It was 1990 when a lightbulb went off in Christine Swanson’s head—“I can be a filmmaker.”
She was then a timid half-black, half-Korean University of Notre Dame freshman, sitting in a crowded auditorium before a screening of “Do The Right Thing.”
Swanson had come to college in Indiana from her hometown of Detroit determined to find a path to a job with reasonable pay. But her calling was definitely not in the economics classes that she kept failing. Finance wasn’t going to be her meal ticket.
“This major isn’t for me,” she realized, shifting in her seat while the lights dimmed. What, then, was the right thing? The uncertainty swirling in her head stopped as the film started—it was a story about people who looked like her. After the screening, she gasped as the African American filmmaker Spike Lee walked on stage for his Q&A.
“Half the battle is seeing something, doing it and modeling it,” she said about observing the “Do the Right Thing” director in action. “If it was a white filmmaker, I don’t know if I’d have had that attraction or connection to what this profession was.”
After the film, Swanson talked to Lee, not knowing that he would come back into her life years later, as her directing teacher at New York University’s graduate film school. She attributes much of her success now, with independent films and major television episodes under her belt, to those moments she spent with him.
Like Swanson’s ascent, many women of color had men of color as role models and mentors over the years. Now that more women are emerging as leaders in the industry, gender is becoming more of an important factor in the current discussions about representation in Hollywood.
Now, the needs of other up-and-coming minority groups are also being taken into consideration, like the other half of Swanson’s heritage: Asian Americans.
After the success of “Crazy Rich Asians,” the discussion about representation for Asian Americans is hotter than ever—and perhaps hackneyed, as everyone praises box office successes as the be-all marker of progress.
Asian Americans are in charge of more projects, but are Asian American women able to get as many behind-the-camera opportunities as men? It varies depending on which medium you’re looking at, says Eleanor Ty, an English professor at Wilfrid Laurier University and Fulbright Canada Visiting Research Chair at the University of California, Santa Barbara.
Ty has written several books on the Asian American experience, such as “The Politics of the Visible in Asian North American Narratives,” and specifically about the model minority myth and its effects. She said women have been historically denied opportunities to direct films, but television is a different story.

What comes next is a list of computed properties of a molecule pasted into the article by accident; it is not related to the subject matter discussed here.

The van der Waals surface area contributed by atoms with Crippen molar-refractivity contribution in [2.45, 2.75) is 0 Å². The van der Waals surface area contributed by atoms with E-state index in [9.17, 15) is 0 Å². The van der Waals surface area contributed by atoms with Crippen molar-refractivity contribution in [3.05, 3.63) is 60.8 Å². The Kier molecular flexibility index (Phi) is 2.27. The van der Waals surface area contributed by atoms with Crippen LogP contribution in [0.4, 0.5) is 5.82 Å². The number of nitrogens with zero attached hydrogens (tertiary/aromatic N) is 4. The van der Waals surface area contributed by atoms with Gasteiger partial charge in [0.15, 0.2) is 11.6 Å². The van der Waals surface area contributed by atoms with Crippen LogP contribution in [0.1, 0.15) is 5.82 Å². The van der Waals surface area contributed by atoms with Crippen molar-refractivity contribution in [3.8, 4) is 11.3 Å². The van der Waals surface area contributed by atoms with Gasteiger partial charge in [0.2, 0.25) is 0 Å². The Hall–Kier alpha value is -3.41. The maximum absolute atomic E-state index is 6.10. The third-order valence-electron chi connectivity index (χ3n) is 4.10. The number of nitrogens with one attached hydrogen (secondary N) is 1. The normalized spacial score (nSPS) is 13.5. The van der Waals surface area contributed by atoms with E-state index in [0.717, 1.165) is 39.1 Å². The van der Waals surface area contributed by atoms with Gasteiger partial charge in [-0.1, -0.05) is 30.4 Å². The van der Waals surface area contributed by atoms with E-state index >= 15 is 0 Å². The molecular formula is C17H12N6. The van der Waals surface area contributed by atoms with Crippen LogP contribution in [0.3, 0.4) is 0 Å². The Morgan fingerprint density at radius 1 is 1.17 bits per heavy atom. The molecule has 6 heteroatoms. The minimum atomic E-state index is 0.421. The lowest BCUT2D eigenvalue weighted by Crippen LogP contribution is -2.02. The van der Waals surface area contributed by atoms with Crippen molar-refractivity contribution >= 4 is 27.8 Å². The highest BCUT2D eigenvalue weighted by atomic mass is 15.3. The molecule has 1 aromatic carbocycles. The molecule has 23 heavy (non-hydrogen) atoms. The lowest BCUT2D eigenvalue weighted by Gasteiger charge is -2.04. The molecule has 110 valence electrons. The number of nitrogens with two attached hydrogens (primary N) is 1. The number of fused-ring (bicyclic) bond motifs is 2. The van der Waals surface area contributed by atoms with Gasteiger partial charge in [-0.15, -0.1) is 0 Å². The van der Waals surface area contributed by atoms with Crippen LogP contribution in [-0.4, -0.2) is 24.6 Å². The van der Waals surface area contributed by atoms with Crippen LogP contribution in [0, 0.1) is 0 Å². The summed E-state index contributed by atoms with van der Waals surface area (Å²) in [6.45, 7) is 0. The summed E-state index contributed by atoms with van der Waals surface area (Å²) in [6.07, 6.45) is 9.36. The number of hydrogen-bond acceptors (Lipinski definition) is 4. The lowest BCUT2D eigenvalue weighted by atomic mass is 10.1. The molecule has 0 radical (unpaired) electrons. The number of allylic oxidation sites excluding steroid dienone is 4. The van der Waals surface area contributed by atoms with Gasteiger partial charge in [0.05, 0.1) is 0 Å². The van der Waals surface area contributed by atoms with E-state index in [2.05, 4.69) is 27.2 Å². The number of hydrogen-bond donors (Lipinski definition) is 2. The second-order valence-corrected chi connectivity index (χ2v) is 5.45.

In February, the news broke that directors Jude Weng and Jessica Yu would direct major broadcast network television pilots, becoming the first Asian American women to do so.
Weng, the first Asian American woman to helm a single-camera comedy pilot, is teaming up with the Emmy Award-winning “Rick and Morty” writer Jessica Gao for a yet-to-be-named series for ABC. Yu, on the other hand, is directing the pilot for an NBC drama called “Bluff City Law,” a show centering on lawyers at an elite Memphis firm that takes on controversial landmark civil rights cases.
Though Yu is proud of the fact that she’s the first Asian American woman to direct a major broadcast TV pilot, the moment feels bittersweet. She expected someone else to already have achieved that feat.
“When I saw the article that said I was the first Asian American woman to get the pilot of a dramatic prime time show, I didn’t even realize that I was the first,” she said. “That’s like, ‘Oh, that’s cool,’ and, ‘Oh, that’s really sad.’ I’m very glad [to be the first], but I do think it’s such a shame that there were opportunities along the way that were not quite as available for others.”
While Yu’s and Weng’s accomplishments in the TV world are big, the timing highlights how Asian American men have been first in attaining behind-the-camera representation until now.
This disparity is especially obvious in the feature film world. Just a year before “Crazy Rich Asians” hit the big screen with director Jon Chu, the USC Annenberg Inclusion Initiative analyzed data on movies released over the last decade. The study found that only 3.2 percent of the 1,223 directors for the 1,100 top films were Asian, which translates to 20 Asian directors on popular movies from 2007 to 2017. Low as those numbers are, even fewer—only two—were Asian women. The male film directors were recognizable names like James Wan, M. Night Shyamalan, Chu and Justin Lin.